Lawmakers' disregard of public views making Kenyans restless

An activist is detained by security officials after he attempted to grab the iconic briefcase that CS Njuguna Ndungu was carrying as he made his way to Parliament to read the Budget Statement. The activist was protesting some of the measures contained in the Finance Bill 2024. [John Muchucha, Standard]

Today, Kenyans from all walks of life plan to march to Parliament Buildings in Nairobi to protest the Finance Bill 2024.

The protest is the inevitable result of Kenyans feeling unseen and unheard by both their elected leaders and the government at large.

Many people remember both the happenings around the Finance Act of 2023 and the Housing Act of 2023 and how they expressed their sentiments politely but they were ignored. They are now ready to take to the streets to fight for their right to live.

Prior to the announcement that the demo would take place, the citizenry had taken countless measures to ensure that the Bill would not be passed.

Many took the time to read the Bill and educate one another, pointing out the detrimental clauses in it. Next, public participation was conducted and thousands of Kenyans presented their specific comments as well as general sentiments about the Bill, but there is little hope these views will be considered as Kenya does not have laws that require their implementation.

More recently, Kenyans have been writing to the Kenyan representative of the International Monetary Fund Haymanot Teferra demanding that she rethinks her tax proposals, and calling her a sellout for siding with Bretton Woods over her fellow Africans.

Last week, after the telephone numbers of MPs were posted online, Kenyans resorted to calling and texting their legislators to ask how they will vote once the Bill is put before Parliament.

Many of the MPs took this as a joke and went as far as replying with emojis that did little to assuage the anxious Kenyans, while others released official statements in which they proclaimed that they are not representatives of the people but representatives of the United Democratic Alliance (UDA).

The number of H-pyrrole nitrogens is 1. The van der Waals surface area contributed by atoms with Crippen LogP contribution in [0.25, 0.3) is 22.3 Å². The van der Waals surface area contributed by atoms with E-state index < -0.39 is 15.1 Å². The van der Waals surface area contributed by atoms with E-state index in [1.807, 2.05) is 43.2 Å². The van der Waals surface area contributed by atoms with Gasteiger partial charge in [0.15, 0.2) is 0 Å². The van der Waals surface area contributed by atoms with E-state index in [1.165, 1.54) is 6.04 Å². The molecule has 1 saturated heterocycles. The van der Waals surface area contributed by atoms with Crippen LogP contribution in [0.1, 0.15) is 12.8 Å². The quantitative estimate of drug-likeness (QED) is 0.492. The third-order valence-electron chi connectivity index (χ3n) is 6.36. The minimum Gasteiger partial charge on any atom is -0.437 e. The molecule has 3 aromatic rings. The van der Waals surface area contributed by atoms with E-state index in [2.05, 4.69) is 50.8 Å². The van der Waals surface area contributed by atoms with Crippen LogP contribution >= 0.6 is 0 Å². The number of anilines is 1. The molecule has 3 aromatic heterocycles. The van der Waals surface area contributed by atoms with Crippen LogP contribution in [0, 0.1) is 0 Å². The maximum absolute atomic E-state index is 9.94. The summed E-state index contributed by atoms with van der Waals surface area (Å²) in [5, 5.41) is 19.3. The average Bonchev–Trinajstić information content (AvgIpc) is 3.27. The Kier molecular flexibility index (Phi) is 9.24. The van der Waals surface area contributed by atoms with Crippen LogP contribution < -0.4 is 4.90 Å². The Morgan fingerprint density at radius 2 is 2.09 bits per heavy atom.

According to them, when voting for their MPs, Kenyans did not vote for individuals but voted for political parties. Therefore, as representatives of UDA, the MPs would be voting along the lines of their leader President William Ruto. Many thanked the President for the opportunity to serve him under UDA and vowed not to let him down during the passing of the Finance Bill 2024.

This sentiment, that Kenyans vote for parties rather than representatives, is one in a long line of attempts to infantilise and pathologise the local voter. The statements that the MPs made show their derision for the people that they are elected to represent, as well as where their true allegiance lies.

Party politics seems to be where the real games are played, and securing a party nomination determines that you remain loyal to the party; going to the ground to get the votes that legitimise one’s place in the party appears to be a mere formality.

It would behove Kenyans to listen clearly to what their leaders are saying to them as such sentiments speak not only to our current woes about budgets and taxes, but shines a spotlight on our democracy as a whole.

There should be conversations on whether the electoral system is working, and whether rising at the crack of dawn to legitimise party sycophants is the way forward in ensuring that our needs as a people are met.

But back to today’s expected protests. Will this moment be seismic enough that our government chooses our livelihoods over the iron fist of the IMF and World Bank?

There are a few countries in Latin America that have stood up against the IMF and their World Bank, rejecting their loans and choosing to go their own way.

Is it time that Kenyans go that direction, a move that will ostracise us from the international community that uses Bretton Woods institutions to maintain Third World countries under their choke-hold? For this to happen, a lot would have to change from the top down, but the protest is an excellent first step for us to come together and organise against our current oppression.

Ms Gitahi is an international lawyer